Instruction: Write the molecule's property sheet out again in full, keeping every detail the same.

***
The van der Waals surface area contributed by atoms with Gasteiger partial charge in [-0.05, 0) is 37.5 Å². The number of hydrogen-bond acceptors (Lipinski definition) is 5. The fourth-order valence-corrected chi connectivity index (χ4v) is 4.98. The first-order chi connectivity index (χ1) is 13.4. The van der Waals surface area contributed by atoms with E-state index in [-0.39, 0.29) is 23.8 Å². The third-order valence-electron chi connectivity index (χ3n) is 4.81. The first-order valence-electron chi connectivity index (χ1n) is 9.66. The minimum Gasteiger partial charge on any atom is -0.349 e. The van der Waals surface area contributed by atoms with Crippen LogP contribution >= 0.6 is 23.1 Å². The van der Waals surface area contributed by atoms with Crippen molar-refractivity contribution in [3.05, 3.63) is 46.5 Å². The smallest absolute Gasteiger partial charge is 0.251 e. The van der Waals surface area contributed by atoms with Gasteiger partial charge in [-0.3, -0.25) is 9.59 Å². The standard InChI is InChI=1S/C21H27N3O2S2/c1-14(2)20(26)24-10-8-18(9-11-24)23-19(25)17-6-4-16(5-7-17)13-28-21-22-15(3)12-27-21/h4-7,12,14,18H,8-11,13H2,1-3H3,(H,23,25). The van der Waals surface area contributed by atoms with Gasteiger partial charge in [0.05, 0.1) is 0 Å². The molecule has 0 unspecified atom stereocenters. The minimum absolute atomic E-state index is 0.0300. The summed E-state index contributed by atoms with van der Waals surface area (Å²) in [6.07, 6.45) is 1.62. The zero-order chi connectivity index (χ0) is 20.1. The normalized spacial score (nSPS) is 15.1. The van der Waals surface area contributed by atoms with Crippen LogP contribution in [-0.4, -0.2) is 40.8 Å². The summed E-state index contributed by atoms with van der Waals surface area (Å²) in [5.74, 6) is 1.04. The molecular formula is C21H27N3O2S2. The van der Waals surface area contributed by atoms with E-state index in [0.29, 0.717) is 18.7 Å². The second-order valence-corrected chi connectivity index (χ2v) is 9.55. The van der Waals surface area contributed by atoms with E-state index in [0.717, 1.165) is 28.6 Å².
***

The van der Waals surface area contributed by atoms with Gasteiger partial charge in [-0.05, 0) is 37.5 Å². The number of hydrogen-bond acceptors (Lipinski definition) is 5. The fourth-order valence-corrected chi connectivity index (χ4v) is 4.98. The first-order chi connectivity index (χ1) is 13.4. The van der Waals surface area contributed by atoms with E-state index in [-0.39, 0.29) is 23.8 Å². The third-order valence-electron chi connectivity index (χ3n) is 4.81. The first-order valence-electron chi connectivity index (χ1n) is 9.66. The minimum Gasteiger partial charge on any atom is -0.349 e. The van der Waals surface area contributed by atoms with Crippen LogP contribution >= 0.6 is 23.1 Å². The van der Waals surface area contributed by atoms with Crippen molar-refractivity contribution in [3.05, 3.63) is 46.5 Å². The smallest absolute Gasteiger partial charge is 0.251 e. The van der Waals surface area contributed by atoms with Gasteiger partial charge in [-0.3, -0.25) is 9.59 Å². The standard InChI is InChI=1S/C21H27N3O2S2/c1-14(2)20(26)24-10-8-18(9-11-24)23-19(25)17-6-4-16(5-7-17)13-28-21-22-15(3)12-27-21/h4-7,12,14,18H,8-11,13H2,1-3H3,(H,23,25). The van der Waals surface area contributed by atoms with Gasteiger partial charge in [0.05, 0.1) is 0 Å². The molecule has 0 unspecified atom stereocenters. The minimum absolute atomic E-state index is 0.0300. The summed E-state index contributed by atoms with van der Waals surface area (Å²) in [6.07, 6.45) is 1.62. The zero-order chi connectivity index (χ0) is 20.1. The normalized spacial score (nSPS) is 15.1. The van der Waals surface area contributed by atoms with Crippen LogP contribution in [-0.4, -0.2) is 40.8 Å². The summed E-state index contributed by atoms with van der Waals surface area (Å²) in [5.74, 6) is 1.04. The molecular formula is C21H27N3O2S2. The van der Waals surface area contributed by atoms with E-state index in [0.29, 0.717) is 18.7 Å². The second-order valence-corrected chi connectivity index (χ2v) is 9.55. The van der Waals surface area contributed by atoms with E-state index in [0.717, 1.165) is 28.6 Å².